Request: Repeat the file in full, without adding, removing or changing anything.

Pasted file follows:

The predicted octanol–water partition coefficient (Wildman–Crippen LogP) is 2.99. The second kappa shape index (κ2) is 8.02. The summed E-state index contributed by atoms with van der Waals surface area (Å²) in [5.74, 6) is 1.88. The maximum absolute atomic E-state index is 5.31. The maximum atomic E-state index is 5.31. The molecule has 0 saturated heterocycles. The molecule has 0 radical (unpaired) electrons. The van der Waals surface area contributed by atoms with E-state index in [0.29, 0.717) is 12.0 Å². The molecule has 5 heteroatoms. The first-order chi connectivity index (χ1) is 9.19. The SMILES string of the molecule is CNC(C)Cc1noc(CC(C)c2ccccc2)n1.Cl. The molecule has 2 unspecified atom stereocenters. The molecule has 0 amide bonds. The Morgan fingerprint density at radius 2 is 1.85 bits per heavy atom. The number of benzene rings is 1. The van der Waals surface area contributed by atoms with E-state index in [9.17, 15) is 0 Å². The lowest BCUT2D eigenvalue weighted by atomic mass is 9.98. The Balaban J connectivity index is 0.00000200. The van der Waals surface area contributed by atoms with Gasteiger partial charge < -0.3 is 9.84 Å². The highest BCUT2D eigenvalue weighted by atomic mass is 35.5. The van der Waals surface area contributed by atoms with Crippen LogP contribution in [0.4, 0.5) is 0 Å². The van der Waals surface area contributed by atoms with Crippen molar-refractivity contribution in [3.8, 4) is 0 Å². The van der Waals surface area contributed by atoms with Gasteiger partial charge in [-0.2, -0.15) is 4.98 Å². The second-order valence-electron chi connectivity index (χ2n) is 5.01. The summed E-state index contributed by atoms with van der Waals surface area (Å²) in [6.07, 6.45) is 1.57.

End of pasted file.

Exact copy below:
The predicted octanol–water partition coefficient (Wildman–Crippen LogP) is 2.99. The second kappa shape index (κ2) is 8.02. The summed E-state index contributed by atoms with van der Waals surface area (Å²) in [5.74, 6) is 1.88. The maximum absolute atomic E-state index is 5.31. The maximum atomic E-state index is 5.31. The molecule has 0 saturated heterocycles. The molecule has 0 radical (unpaired) electrons. The van der Waals surface area contributed by atoms with E-state index in [0.29, 0.717) is 12.0 Å². The molecule has 5 heteroatoms. The first-order chi connectivity index (χ1) is 9.19. The SMILES string of the molecule is CNC(C)Cc1noc(CC(C)c2ccccc2)n1.Cl. The molecule has 2 unspecified atom stereocenters. The molecule has 0 amide bonds. The Morgan fingerprint density at radius 2 is 1.85 bits per heavy atom. The number of benzene rings is 1. The van der Waals surface area contributed by atoms with E-state index in [9.17, 15) is 0 Å². The lowest BCUT2D eigenvalue weighted by atomic mass is 9.98. The Balaban J connectivity index is 0.00000200. The van der Waals surface area contributed by atoms with Gasteiger partial charge < -0.3 is 9.84 Å². The highest BCUT2D eigenvalue weighted by atomic mass is 35.5. The van der Waals surface area contributed by atoms with Crippen LogP contribution in [0.4, 0.5) is 0 Å². The van der Waals surface area contributed by atoms with Crippen molar-refractivity contribution in [3.8, 4) is 0 Å². The van der Waals surface area contributed by atoms with Gasteiger partial charge in [-0.2, -0.15) is 4.98 Å². The second-order valence-electron chi connectivity index (χ2n) is 5.01. The summed E-state index contributed by atoms with van der Waals surface area (Å²) in [6.07, 6.45) is 1.57.